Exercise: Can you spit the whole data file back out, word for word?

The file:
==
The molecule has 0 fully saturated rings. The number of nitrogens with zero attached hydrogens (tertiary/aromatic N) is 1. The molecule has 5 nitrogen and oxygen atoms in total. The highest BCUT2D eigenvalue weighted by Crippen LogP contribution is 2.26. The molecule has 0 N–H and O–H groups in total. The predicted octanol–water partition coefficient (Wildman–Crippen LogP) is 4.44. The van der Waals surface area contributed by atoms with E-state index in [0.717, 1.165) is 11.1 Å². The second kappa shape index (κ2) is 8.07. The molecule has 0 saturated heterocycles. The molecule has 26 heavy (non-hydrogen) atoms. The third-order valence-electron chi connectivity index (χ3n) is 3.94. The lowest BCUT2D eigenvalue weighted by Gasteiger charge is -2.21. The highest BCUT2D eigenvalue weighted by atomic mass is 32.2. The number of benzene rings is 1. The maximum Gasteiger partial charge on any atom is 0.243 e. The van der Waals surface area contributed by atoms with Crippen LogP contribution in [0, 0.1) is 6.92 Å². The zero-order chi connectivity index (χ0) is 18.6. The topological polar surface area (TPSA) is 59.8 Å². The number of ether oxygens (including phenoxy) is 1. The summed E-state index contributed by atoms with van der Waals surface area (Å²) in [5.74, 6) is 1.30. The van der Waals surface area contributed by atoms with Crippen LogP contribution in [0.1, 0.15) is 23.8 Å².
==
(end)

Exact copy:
The molecule has 0 fully saturated rings. The number of nitrogens with zero attached hydrogens (tertiary/aromatic N) is 1. The molecule has 5 nitrogen and oxygen atoms in total. The highest BCUT2D eigenvalue weighted by Crippen LogP contribution is 2.26. The molecule has 0 N–H and O–H groups in total. The predicted octanol–water partition coefficient (Wildman–Crippen LogP) is 4.44. The van der Waals surface area contributed by atoms with E-state index in [0.717, 1.165) is 11.1 Å². The second kappa shape index (κ2) is 8.07. The molecule has 0 saturated heterocycles. The molecule has 26 heavy (non-hydrogen) atoms. The third-order valence-electron chi connectivity index (χ3n) is 3.94. The lowest BCUT2D eigenvalue weighted by Gasteiger charge is -2.21. The highest BCUT2D eigenvalue weighted by atomic mass is 32.2. The number of benzene rings is 1. The maximum Gasteiger partial charge on any atom is 0.243 e. The van der Waals surface area contributed by atoms with Crippen LogP contribution in [0, 0.1) is 6.92 Å². The zero-order chi connectivity index (χ0) is 18.6. The topological polar surface area (TPSA) is 59.8 Å². The number of ether oxygens (including phenoxy) is 1. The summed E-state index contributed by atoms with van der Waals surface area (Å²) in [5.74, 6) is 1.30. The van der Waals surface area contributed by atoms with Crippen LogP contribution in [0.1, 0.15) is 23.8 Å².